8 U.S.C. § 1158(b)(1) affords the Attorney General the discretionary authority to grant “asylum to an alien ․ if the Attorney General determines that such alien is a refugee within the meaning of section 1101(a)(42)(A) of this title.” Section 1101(a)(42)(A) defines “refugee” as one who is unable or unwilling to return to her country “because of persecution or a well-founded fear of persecution on account of race, religion, nationality, membership in a particular social group, or political opinion.” The burden of proof is on the Ramas to show that they are “refugees” and are thus eligible for asylum. See 8 C.F.R. § 208.13(a). “[C]redibility is the linchpin of a ‘well founded fear’ claim.” Balogun, 374 F.3d at 498. Regarding a claim of well-founded fear of persecution, an applicant's burden “turns largely upon the applicant's own testimony and credibility.” Capric v. Ashcroft, 355 F.3d 1075, 1085 (7th Cir.2004). The testimony of an applicant, if credible, may be sufficient to sustain the burden of proof without corroboration. Id. However, if the IJ finds the testimony to be incredible, corroborating evidence is required. Balogun, 374 F.3d at 500.

In this case, we find that the IJ's credibility determination is supported by reasonable, substantial, and probative evidence on the record considered as a whole. The IJ relied on three reasons in entering an adverse credibility determination: (1) new factual assertions raised during the petitioners' testimony before the IJ that were not raised to the immigration officers at the airport; (2) the petitioners' testimony before the IJ concerning Ferrick's participation in the Democratic Party was inconsistent with the documentary evidence; and (3) Natasha's oral testimony concerning her hospitalization and the hospitalization of Ledia was inconsistent with the documentary evidence. We will address each reason, in turn.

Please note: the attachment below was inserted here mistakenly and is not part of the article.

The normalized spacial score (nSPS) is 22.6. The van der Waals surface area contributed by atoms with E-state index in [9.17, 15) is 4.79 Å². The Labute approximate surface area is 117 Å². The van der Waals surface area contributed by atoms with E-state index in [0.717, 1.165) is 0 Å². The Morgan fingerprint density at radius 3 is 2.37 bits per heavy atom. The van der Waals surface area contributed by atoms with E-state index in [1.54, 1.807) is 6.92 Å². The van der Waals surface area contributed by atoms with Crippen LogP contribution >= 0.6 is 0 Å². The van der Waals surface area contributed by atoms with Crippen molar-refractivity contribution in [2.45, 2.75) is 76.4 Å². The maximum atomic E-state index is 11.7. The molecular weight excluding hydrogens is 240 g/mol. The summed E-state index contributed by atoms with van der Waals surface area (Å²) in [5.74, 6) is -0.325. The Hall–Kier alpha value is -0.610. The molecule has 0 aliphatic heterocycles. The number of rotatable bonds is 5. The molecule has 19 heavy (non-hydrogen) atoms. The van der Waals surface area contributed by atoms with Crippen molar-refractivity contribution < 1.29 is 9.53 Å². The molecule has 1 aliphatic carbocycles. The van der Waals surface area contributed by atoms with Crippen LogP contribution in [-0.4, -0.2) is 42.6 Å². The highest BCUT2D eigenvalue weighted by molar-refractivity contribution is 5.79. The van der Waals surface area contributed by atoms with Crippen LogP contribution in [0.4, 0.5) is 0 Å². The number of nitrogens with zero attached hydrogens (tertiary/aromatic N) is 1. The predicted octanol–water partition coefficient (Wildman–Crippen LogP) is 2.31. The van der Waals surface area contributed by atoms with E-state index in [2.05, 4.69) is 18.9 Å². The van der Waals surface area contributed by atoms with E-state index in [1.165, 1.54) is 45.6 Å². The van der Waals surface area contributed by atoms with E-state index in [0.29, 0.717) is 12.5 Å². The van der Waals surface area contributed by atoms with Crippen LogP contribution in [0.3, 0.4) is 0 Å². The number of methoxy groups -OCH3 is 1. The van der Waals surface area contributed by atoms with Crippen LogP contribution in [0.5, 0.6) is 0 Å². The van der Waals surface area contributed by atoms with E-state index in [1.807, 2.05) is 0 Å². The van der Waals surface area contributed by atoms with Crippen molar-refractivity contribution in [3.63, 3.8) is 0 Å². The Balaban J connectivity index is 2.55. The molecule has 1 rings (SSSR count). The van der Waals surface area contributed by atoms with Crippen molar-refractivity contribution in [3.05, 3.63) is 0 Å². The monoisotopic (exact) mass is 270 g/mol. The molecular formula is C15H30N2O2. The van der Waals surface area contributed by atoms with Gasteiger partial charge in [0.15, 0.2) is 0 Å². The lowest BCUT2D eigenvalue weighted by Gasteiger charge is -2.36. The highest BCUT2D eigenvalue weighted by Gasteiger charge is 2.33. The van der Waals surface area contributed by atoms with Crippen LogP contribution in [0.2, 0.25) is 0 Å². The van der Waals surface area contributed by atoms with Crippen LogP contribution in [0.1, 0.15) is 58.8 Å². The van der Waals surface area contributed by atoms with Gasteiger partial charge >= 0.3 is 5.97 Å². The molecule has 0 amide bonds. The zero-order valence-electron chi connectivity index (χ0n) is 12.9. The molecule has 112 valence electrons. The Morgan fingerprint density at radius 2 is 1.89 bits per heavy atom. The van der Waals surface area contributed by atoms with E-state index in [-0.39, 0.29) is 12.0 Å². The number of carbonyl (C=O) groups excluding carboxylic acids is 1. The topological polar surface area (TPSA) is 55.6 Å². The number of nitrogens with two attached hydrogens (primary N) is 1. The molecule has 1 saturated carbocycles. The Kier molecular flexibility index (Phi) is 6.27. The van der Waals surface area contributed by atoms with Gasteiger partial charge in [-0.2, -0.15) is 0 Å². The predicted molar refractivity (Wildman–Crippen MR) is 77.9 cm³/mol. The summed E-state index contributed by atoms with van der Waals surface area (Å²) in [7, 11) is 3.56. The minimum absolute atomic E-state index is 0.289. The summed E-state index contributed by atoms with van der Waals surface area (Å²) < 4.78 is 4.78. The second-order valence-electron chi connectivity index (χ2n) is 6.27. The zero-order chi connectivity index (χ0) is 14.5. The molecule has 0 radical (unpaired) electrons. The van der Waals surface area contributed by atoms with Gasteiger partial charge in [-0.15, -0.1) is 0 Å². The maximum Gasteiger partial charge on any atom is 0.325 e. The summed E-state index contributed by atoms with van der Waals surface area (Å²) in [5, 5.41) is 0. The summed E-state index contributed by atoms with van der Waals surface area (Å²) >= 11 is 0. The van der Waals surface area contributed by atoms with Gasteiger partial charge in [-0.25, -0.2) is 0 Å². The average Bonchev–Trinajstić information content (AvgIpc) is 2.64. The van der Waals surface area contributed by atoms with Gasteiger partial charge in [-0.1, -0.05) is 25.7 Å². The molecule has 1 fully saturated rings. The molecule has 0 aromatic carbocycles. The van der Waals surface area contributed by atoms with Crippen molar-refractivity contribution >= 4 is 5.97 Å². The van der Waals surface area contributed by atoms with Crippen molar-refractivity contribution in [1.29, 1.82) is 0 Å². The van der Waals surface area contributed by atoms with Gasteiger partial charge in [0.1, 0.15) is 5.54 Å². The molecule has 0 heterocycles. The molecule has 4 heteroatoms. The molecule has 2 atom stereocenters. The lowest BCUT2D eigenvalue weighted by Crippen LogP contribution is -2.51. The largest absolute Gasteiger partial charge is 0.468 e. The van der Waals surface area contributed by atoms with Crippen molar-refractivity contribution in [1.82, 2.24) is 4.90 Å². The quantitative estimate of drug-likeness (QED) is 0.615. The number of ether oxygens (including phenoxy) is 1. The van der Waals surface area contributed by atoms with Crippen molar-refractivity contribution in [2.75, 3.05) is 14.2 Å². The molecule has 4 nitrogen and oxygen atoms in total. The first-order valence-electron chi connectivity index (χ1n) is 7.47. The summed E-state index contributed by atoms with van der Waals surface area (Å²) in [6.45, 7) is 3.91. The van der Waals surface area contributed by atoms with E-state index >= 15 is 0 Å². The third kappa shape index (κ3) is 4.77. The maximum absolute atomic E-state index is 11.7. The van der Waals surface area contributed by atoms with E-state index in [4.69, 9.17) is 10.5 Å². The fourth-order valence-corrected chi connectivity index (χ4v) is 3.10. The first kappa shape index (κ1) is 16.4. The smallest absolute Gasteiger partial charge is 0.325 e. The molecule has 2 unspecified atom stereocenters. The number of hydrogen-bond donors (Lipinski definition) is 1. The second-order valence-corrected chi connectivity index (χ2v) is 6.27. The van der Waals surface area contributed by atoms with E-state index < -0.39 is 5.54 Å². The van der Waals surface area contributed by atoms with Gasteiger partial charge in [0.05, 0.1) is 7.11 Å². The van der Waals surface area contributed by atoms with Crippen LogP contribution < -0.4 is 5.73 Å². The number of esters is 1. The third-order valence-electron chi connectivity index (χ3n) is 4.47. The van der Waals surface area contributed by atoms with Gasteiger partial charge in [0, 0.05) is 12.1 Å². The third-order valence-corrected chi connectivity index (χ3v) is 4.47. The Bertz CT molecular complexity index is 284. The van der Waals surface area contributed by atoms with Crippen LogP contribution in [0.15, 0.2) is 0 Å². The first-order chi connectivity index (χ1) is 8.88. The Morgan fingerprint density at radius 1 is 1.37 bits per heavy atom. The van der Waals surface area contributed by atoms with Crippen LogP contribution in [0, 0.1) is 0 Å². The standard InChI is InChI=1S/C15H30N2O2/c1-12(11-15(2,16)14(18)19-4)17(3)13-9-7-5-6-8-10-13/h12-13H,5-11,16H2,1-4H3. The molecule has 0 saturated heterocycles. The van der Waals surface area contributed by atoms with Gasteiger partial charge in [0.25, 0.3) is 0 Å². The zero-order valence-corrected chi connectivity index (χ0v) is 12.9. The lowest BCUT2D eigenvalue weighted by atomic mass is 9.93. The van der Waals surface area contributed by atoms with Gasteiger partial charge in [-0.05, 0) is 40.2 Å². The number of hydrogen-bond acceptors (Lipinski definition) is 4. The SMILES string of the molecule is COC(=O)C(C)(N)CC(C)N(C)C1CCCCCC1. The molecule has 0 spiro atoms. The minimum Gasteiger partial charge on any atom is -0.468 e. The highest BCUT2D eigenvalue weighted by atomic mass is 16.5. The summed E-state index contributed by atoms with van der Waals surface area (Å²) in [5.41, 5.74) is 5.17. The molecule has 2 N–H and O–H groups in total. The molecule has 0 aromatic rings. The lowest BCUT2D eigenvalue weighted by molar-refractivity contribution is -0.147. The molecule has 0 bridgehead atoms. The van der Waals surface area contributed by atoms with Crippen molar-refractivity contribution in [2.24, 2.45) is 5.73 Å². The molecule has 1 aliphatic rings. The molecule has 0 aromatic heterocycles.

1. New Factual Assertions

The IJ's first basis for questioning the petitioners' credibility is supported by reasonable, substantial, and probative evidence. As she noted, the petitioners did not disclose at the airport any details regarding Natasha's rape, Ferrick's political involvement with the Democratic Party, the notice that Ferrick received ordering him to the police station, the incident that caused Ferrick to go into hiding, or the kidnaping of Natasha and Ledia. The IJ accepted the petitioners' explanation that the rape may not have been mentioned because of the cultural and other difficulties of disclosing it, but noted that “the omissions extend well beyond the multiple rapes to the very heart of [the petitioners'] claim: [Ferrick's] Democratic Party involvement.” She found unconvincing Ferrick's explanation that he did not discuss his political involvement at the airport interview because he did not know how much information to disclose.

The IJ also found the petitioners not to be credible because at the airport interview, Ferrick did not state the identities of his daughter's attackers by name, despite the fact that he was able to identify the men during the Merits Hearing. When pressed at the airport for their identities, Ferrick merely identified the men as people from “the city.” The IJ found that the petitioners did not provide any explanation to resolve the inconsistency and that their failure to do so was a specific reason to support an adverse credibility determination.